Making Christmas Meaningful
Meaning of the Season
The Christmas season is called “Advent” which means “the coming of Christ the Messiah into the world.” The official season begins four Sundays before the holiday as believers prepare their hearts for the arrival of the Savior and celebrate the moment when “God with us” became literal reality. We celebrate more than a special child’s birth; we celebrate “Incarnation,” which means “God becoming flesh and living among us.” (Read John 1:14)
Create meaningful moments focused on the meaning of the season using one or more of these simple activities with your family during the advent season. If you don’t have a church home, we would love for you to join us for a special service.
Some fun ideas
FINDING BABY JESUS
Gather as a family and read the Christmas story in Luke2. Go through your nativity set and talk about each piece as described in the Bible, ending with Baby Jesus.
Let your family know that you want to remember to “find” the true meaning of Christmas during this season, so every day Baby Jesus will be hidden somewhere around the house. Each day, the children can search and find Christ to put him in the manger. This reminds us to seek to find Him throughout the season.
CHRISTMAS CARD PRAYERS
The Christmas season is filled with wonderful wishes from family and friends. Each time you receive a special Christmas card or annual Christmas letter, take a couple of minutes to talk about the blessing that God has given you in those friends or family.
Then, thank the Lord for those individuals and pray for them. Instead of throwing these beautiful pictures and thoughtful cards in the trash, put them in a special box or basket. Place the box/basket near your table. Throughout the year, pick a card as your family prays before a meal, and spend some time praying for the family that sent the card.
JESUS IS THE CHRISTMAS LIGHT
Get a strand of lights. Turn out the lights to show the darkness and then plug in the string of lights to show its glow. In John8:12, Jesus says, “I am the light of the world.
Whoever follows me will never walk in darkness, but will have the light of life.” Read this passage together and briefly discuss ways in which we can follow Christ. Then have everyone get in their pajamas, load up on hot cocoa/apple cider and drive around to look at Christmas lights.
Play some traditional Christmas music as you drive and sing Christmas carols together. Notice how beautiful and brightly lit the homes with lights are. Point out the homes that don’t have any lights at all and how dark it is.
Have everyone vote on which house with lights was his or her favorite; then pray for the family that lives in that home and pray that those who see that house will remember that Jesus is the light of the world. Before you head home, thank God for sending His Son to shine His light for us.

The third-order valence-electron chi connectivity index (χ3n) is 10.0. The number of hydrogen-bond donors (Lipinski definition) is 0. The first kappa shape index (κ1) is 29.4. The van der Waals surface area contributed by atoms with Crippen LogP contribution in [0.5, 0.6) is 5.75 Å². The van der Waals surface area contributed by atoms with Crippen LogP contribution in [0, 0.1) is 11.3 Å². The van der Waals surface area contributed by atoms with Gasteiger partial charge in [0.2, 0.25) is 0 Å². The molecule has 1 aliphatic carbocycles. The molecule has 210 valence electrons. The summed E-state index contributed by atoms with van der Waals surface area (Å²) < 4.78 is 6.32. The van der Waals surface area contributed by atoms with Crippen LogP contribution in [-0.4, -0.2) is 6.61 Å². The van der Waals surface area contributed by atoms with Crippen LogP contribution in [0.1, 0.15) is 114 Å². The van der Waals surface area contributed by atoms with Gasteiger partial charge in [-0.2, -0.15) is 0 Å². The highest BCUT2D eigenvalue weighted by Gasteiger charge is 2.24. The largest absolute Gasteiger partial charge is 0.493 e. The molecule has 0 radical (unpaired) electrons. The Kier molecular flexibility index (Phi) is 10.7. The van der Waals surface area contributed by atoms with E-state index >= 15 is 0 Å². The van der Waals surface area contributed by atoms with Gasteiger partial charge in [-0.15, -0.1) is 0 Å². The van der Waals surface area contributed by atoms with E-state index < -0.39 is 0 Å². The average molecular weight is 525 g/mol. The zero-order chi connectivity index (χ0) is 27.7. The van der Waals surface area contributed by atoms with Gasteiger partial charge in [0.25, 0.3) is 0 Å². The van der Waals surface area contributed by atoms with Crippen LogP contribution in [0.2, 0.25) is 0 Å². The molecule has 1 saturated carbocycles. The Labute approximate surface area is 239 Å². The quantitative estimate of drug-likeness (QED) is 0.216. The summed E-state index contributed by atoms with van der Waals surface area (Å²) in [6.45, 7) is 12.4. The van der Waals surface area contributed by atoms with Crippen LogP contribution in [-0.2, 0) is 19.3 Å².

TREE DECORATING TRADITION
Turn on Christmas worship music. Decorate the Christmas tree. Take turns putting on the star or topper. Sit and read the book The Legend of the Christmas Tree. Children ages 4 to 8 will discover the wonderful story of how the evergreen tree first became a symbol of Christmas and a way to tell people about God.
A CHRISTMAS CAROL – MOVIE NIGHT
Everyone loves A Christmas Carol by Charles Dickens. Buy or rent your favorite version of the film for a family movie night discussion with your older children. After watching the film together, discuss key scenes and themes from a Christian perspective. Take turns asking one another the following questions…
Question: Was Scrooge made in the image of God? Answer: Yes, but he certainly didn’t live like it!
Question: In what ways did Scrooge show he had a sinful heart? Answer: He was selfish, stingy, mean, etc.- all of which show the dark side of people.
Question: After he realized he was wrong, what did Scrooge do? Answer: He turned away from the wrong toward the right. He repented – and showed it by changing his ways!
Go further by downloading a free movie chat discussion guide at MovieNightChat.com.
MEANINGFUL GIFT GIVING
This creative approach to gift-giving limits everyone to three gifts, each representing one of the three gifts the Wise Men brought to a baby king.
Gold (a precious metal): The gift that would be most precious – possibly the biggest item or something they’ve wanted for a long time. Place a Gold bow on Red wrapping paper to symbolize the most-costly gift God gave when Jesus shed his blood for our sins. Before opening read John 3:16 together.
Frankincense (a sweet-smelling perfume): This item would be the “sweetest” to them; something that fits their personality, their passions, their interests or hobbies. Many choose a favorite food item for this gift. Wrap it in Silver paper, representing the fulfillment of the promised Messiah. Read Isaiah 9:6 together before opening.
Myrrh (an oil used for many practical purposes, like anointing): This gift is a highly practical item. Although it may not be exciting, some things simply need to be replaced. One year you might give each child new bedding; another year, fun pajamas. A sweater, socks, t-shirts, tights, and the like, can be bundled together in one big box.
Wrap this gift in Green paper, representing Jesus as the everlasting hope of mankind. Read Titus 2:13 together before opening.